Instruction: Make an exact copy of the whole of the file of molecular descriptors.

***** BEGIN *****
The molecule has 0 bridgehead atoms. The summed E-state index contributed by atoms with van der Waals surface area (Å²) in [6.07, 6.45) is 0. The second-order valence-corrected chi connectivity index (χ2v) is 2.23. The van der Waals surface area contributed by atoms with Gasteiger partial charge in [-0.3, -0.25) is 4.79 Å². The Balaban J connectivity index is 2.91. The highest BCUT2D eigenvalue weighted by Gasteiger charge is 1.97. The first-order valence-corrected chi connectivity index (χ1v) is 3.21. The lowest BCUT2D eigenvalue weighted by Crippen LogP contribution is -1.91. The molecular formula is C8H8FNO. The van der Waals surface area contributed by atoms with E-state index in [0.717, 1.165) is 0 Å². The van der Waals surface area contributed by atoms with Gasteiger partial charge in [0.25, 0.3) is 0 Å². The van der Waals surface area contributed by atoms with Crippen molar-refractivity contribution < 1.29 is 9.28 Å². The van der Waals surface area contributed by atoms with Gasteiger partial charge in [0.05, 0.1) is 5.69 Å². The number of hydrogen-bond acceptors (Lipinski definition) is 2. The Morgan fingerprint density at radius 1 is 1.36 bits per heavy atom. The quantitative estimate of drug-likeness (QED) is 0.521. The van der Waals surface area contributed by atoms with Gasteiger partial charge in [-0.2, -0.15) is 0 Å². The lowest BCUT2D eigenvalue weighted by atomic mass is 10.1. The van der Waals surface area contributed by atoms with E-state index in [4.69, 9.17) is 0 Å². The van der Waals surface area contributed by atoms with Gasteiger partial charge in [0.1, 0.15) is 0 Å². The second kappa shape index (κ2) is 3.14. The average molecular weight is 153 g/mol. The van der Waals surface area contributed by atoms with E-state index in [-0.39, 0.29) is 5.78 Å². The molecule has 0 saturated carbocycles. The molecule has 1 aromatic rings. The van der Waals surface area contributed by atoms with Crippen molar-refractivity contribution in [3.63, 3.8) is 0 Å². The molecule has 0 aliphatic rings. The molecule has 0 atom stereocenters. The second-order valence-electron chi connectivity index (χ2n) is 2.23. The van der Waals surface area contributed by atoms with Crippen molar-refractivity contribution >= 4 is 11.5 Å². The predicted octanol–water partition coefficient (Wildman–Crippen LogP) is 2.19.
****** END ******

The molecule has 0 bridgehead atoms. The summed E-state index contributed by atoms with van der Waals surface area (Å²) in [6.07, 6.45) is 0. The second-order valence-corrected chi connectivity index (χ2v) is 2.23. The van der Waals surface area contributed by atoms with Gasteiger partial charge in [-0.3, -0.25) is 4.79 Å². The Balaban J connectivity index is 2.91. The highest BCUT2D eigenvalue weighted by Gasteiger charge is 1.97. The first-order valence-corrected chi connectivity index (χ1v) is 3.21. The lowest BCUT2D eigenvalue weighted by Crippen LogP contribution is -1.91. The molecular formula is C8H8FNO. The van der Waals surface area contributed by atoms with E-state index in [0.717, 1.165) is 0 Å². The van der Waals surface area contributed by atoms with Gasteiger partial charge in [0.25, 0.3) is 0 Å². The van der Waals surface area contributed by atoms with Crippen molar-refractivity contribution < 1.29 is 9.28 Å². The van der Waals surface area contributed by atoms with Gasteiger partial charge in [0.05, 0.1) is 5.69 Å². The number of hydrogen-bond acceptors (Lipinski definition) is 2. The Morgan fingerprint density at radius 1 is 1.36 bits per heavy atom. The quantitative estimate of drug-likeness (QED) is 0.521. The van der Waals surface area contributed by atoms with Gasteiger partial charge in [-0.2, -0.15) is 0 Å². The lowest BCUT2D eigenvalue weighted by atomic mass is 10.1. The van der Waals surface area contributed by atoms with E-state index in [4.69, 9.17) is 0 Å². The van der Waals surface area contributed by atoms with Gasteiger partial charge in [0.1, 0.15) is 0 Å². The second kappa shape index (κ2) is 3.14. The average molecular weight is 153 g/mol. The van der Waals surface area contributed by atoms with E-state index in [-0.39, 0.29) is 5.78 Å². The molecule has 0 saturated carbocycles. The molecule has 1 aromatic rings. The van der Waals surface area contributed by atoms with Crippen molar-refractivity contribution in [3.63, 3.8) is 0 Å². The molecule has 0 aliphatic rings. The molecule has 0 atom stereocenters. The second-order valence-electron chi connectivity index (χ2n) is 2.23. The van der Waals surface area contributed by atoms with Crippen molar-refractivity contribution >= 4 is 11.5 Å². The predicted octanol–water partition coefficient (Wildman–Crippen LogP) is 2.19.